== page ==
The labour market in the UK continues to deliver good news. The level of unemployment fell for another month, while the employment level continued to rise. To put this in perspective, the unemployment rate was 6.8% a year ago; today it stands at 5.5%. Pay also rose by 2.2% excluding bonuses, which is the fastest rate of pay growth since June 2011.
A strong labour market has helped GBPUSD to extend recent gains above 1.5700, and GBPUSD is still comfortably above the 200-day sma as we lead up to the Quarterly Inflation Report later this morning. Whether or not the pound can sustain its recent uptrend could depend on what is included in the QIR. The pound seems to be expecting a hawkish tone from the BOE, but we think that the market could be disappointed, and the BOE may err on the dovish side for a couple of reasons including:
The QIR is likely to include downwardly revised growth forecasts for this year.
The new Tory government is expected to continue with its austerity agenda, which could make the BOE less likely to hike rates in the near term.
UK: watch Carney’s tone:
A neutral/ dovish stance from the BOE could knock sterling off its perch later today, especially since the UK’s Gilt yields have been outpaced by German and US yields in recent days. Key support lies at 1.5619 – the 200-day sma – and then 1.5525. We don’t think that a more neutral stance from the BOE will trigger a prolonged sell-off in GBP, rather a bout of profit taking, before the market makes another attempt at 1.57. Momentum seems to be on the side of the pound right now, which could lead back to 1.60 in the next few weeks.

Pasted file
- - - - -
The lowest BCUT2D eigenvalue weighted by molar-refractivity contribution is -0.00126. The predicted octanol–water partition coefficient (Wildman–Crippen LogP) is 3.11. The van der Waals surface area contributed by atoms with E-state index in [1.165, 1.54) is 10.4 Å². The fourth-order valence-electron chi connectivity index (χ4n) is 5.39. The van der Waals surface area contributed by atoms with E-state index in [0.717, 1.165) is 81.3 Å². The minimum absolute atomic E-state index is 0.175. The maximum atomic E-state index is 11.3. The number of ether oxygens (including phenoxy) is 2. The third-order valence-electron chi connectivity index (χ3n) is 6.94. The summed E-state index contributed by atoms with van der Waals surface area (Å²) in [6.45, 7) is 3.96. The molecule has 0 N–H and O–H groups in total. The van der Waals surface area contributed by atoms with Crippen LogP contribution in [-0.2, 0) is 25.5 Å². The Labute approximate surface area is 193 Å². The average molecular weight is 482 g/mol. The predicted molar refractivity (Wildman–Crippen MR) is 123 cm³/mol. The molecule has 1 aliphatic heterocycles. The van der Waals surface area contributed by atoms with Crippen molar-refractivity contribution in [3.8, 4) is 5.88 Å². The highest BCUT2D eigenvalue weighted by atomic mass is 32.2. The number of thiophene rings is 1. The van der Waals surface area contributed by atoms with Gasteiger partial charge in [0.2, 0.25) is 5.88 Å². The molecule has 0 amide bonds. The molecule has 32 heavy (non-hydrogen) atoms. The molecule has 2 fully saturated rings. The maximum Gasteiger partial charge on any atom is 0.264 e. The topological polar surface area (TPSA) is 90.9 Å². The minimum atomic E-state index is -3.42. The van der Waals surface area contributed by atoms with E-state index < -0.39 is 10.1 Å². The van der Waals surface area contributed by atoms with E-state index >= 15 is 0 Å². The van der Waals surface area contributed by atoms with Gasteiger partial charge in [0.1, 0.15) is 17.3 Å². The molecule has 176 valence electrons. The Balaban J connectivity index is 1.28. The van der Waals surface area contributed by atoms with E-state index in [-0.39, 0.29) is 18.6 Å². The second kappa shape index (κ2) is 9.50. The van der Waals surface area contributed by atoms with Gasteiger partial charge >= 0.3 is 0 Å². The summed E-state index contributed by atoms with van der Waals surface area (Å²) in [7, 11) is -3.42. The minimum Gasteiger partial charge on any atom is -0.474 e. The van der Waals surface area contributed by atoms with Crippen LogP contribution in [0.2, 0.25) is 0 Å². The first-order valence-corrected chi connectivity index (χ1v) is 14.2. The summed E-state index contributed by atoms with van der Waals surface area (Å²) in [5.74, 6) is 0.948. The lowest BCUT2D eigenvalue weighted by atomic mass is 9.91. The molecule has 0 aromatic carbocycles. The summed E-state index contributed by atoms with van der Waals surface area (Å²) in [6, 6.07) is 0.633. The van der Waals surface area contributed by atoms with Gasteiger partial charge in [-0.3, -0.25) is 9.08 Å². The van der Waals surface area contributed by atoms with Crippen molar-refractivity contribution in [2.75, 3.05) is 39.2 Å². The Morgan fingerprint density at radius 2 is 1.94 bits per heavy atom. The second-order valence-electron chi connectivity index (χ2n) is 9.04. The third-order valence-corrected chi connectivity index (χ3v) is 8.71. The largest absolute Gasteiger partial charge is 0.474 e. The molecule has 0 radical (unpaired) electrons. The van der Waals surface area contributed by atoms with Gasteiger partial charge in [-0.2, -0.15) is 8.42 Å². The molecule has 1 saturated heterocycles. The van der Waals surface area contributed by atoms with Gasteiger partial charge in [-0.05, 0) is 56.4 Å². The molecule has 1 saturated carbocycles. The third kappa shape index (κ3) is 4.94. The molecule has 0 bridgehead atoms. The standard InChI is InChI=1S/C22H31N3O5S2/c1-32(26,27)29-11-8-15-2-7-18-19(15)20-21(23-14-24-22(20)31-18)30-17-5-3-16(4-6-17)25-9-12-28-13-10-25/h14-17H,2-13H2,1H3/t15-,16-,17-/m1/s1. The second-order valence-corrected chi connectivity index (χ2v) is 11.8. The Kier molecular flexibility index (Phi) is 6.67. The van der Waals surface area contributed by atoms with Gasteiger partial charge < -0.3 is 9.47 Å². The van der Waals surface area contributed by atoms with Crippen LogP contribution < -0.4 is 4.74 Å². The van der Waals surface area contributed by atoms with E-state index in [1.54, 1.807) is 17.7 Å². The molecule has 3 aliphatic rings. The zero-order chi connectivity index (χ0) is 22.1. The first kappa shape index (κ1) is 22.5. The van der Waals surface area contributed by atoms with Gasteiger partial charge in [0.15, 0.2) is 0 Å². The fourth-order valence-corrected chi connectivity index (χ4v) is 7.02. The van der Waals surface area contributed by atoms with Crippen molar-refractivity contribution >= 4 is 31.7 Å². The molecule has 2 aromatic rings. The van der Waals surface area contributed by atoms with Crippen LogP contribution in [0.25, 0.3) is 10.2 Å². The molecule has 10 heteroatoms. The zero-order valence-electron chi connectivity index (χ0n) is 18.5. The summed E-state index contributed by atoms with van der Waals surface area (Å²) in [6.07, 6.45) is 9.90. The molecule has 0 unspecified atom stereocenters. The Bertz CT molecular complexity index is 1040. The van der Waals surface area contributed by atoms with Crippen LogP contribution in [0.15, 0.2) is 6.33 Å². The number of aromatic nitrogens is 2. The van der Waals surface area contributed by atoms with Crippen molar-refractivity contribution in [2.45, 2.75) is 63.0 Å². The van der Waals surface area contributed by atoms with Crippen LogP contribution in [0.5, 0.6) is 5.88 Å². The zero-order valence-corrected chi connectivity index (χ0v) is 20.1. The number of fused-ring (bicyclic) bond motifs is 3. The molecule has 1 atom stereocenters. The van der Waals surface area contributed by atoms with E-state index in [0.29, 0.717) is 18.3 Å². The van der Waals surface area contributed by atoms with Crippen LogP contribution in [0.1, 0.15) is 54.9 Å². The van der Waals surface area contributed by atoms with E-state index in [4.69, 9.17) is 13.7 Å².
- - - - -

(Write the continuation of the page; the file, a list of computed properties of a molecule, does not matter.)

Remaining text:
Germany: Europe’s weakest link?
Elsewhere, Germany had a double whammy of bad news in the last 24 hours. First off Bayern Munich were knocked out of the Champions League semi-finals by Barcelona last night, then this morning Q1 GDP disappointed expectations, rising by 0.3% in the first three months of the year. Germany was the weakest link in the Eurozone with France, Portugal, Italy and Spain outpacing German growth. Even Greece managed to surprise on the upside, even though growth fell by 0.2% in Q1, which means that Greece is back in a technical recession.
Bonds are still king
Stocks are making hay while the sun shines (quite literally in London). Stocks are clawing back some of the week’s earlier losses as global bond markets stabilise. This is not to say that stocks do not remain at risk. The 10-year UK Gilt yield fell 5 basis points earlier today, but is back testing the 2% mark after the better than expected labour market data, if this continues then stocks may struggle this afternoon. As you can see in the chart below, yields and GBP tend to move in the same direction, thus continued upward pressure on the Gilt yield could lend support to the pound.